What students learn in public schools should undergo thoughtful change as time passes. That’s why standards are updated. It’s a process happening right now in New Mexico with the curriculum used to teach social studies.
But what should be a relatively smooth process for modernizing content in an important subject area has become the latest educational tempest.
A push to add diversity and depth to social studies classes — which teach young people about their history and their government — has provoked outrage in some locales throughout the country. There’s no mystery to this so-called controversy: Some have a vested interest in keeping the pot stirred, and social studies standards are the place to get people worked up as agitators claim public schools will be teaching critical race theory.
Never mind that not 1 in 100 people actually can define critical race theory — a concept developed for advanced classes in graduate school and not K-12 classrooms.
What irks critics of new social studies standards is they may frame U.S. history as it actually happened. This nation’s past is not always mom and apple pie. Its government has at times enacted racist laws, enslaved Blacks, stolen land from Native tribes, and built systems that for many years, and perhaps even today, favored whites.
That’s simply history. That’s simply fact. We are a complex nation with an inspiring past — and yet, one that has seen its share of difficulties we have yet to fully resolve. Addressing that reality in a forthright manner will help create a better future.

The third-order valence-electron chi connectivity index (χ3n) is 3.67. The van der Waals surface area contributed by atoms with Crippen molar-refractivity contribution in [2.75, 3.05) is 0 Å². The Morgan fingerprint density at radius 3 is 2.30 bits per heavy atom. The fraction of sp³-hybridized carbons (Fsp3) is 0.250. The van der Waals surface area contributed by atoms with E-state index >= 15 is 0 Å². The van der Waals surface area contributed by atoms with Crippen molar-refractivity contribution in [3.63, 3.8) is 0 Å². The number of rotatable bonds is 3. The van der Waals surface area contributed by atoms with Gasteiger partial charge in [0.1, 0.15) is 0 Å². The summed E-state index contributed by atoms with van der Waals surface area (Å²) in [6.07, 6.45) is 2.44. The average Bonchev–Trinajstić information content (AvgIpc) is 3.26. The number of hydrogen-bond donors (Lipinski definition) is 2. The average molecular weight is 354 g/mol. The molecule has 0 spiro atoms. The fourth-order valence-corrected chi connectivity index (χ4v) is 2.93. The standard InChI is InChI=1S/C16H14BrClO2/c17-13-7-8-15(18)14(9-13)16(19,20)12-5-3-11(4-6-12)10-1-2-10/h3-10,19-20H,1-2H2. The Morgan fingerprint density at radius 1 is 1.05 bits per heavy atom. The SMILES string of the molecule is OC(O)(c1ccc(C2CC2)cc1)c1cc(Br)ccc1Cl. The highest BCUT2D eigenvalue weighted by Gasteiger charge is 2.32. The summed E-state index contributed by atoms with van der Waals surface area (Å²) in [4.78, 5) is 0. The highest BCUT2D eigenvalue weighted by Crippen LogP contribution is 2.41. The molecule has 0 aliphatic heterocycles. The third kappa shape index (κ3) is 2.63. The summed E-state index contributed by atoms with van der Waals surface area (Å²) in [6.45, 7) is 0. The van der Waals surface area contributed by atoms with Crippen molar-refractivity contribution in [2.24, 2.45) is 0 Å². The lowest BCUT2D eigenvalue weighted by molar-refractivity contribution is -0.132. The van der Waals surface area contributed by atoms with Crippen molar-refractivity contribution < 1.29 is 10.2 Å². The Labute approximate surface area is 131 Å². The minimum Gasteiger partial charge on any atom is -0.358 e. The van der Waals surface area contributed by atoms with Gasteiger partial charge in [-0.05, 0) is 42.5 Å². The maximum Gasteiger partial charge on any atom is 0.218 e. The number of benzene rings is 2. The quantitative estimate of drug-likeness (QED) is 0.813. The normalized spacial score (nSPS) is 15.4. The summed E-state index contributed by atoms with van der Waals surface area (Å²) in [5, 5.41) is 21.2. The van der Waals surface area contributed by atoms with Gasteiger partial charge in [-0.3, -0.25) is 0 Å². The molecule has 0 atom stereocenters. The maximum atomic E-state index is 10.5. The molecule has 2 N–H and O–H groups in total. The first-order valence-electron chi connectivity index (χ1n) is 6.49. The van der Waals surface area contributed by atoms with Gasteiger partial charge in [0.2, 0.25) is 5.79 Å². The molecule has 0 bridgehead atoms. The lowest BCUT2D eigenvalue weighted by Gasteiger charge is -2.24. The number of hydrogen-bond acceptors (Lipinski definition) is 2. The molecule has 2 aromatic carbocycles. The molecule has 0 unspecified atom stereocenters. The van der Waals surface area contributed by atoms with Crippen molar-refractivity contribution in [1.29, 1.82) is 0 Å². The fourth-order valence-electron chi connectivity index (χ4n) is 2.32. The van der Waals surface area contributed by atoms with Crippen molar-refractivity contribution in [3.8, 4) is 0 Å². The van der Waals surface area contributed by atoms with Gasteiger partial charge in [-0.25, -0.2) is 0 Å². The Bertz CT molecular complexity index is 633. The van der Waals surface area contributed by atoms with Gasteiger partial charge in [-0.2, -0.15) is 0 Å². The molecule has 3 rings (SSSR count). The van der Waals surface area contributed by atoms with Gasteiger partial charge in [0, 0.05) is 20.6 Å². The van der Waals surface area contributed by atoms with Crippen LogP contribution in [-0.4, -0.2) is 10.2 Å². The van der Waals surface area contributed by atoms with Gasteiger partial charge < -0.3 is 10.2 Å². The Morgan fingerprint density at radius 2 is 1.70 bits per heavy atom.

That is not teaching critical race theory. That is education.
Starting in July 2020, educators from across New Mexico began meeting to look at how history was being taught and what updates needed to be included. They reviewed current social studies curriculum as well as best practices from the classroom, eventually writing the revised standards.
The standards cover such classes as social studies in K-12, as well as high school classes in civics, geography, economics, New Mexico history, world history, U.S. history and ethnic studies.
There’s a lot to absorb. Now the public can begin speaking out, whether sending comments via email, a letter or by attending the public hearing Nov. 12 in Santa Fe.
Before the noise gets too loud, learn what is in the standards. There’s a campaign to oppose them already in play; the Republican Party has sent emails claiming the standards “are nothing less than implementing revisionist history into New Mexico schools.”
That’s not what we read in the 122-page document. We particularly like the emphasis on critical thinking throughout the standards, teaching how to distinguish between fact and opinion, and encouraging children to ask questions and form conclusions. Those skills are necessary to keep democracy functioning.
In other states, discussions over how social studies should be taught have devolved into ugly confrontations that are unwelcome in New Mexico.
We can do better. Read the standards, speak up for the teaching of history, suggest changes — but do not allow extremists to dilute the teaching of history for the children of New Mexico.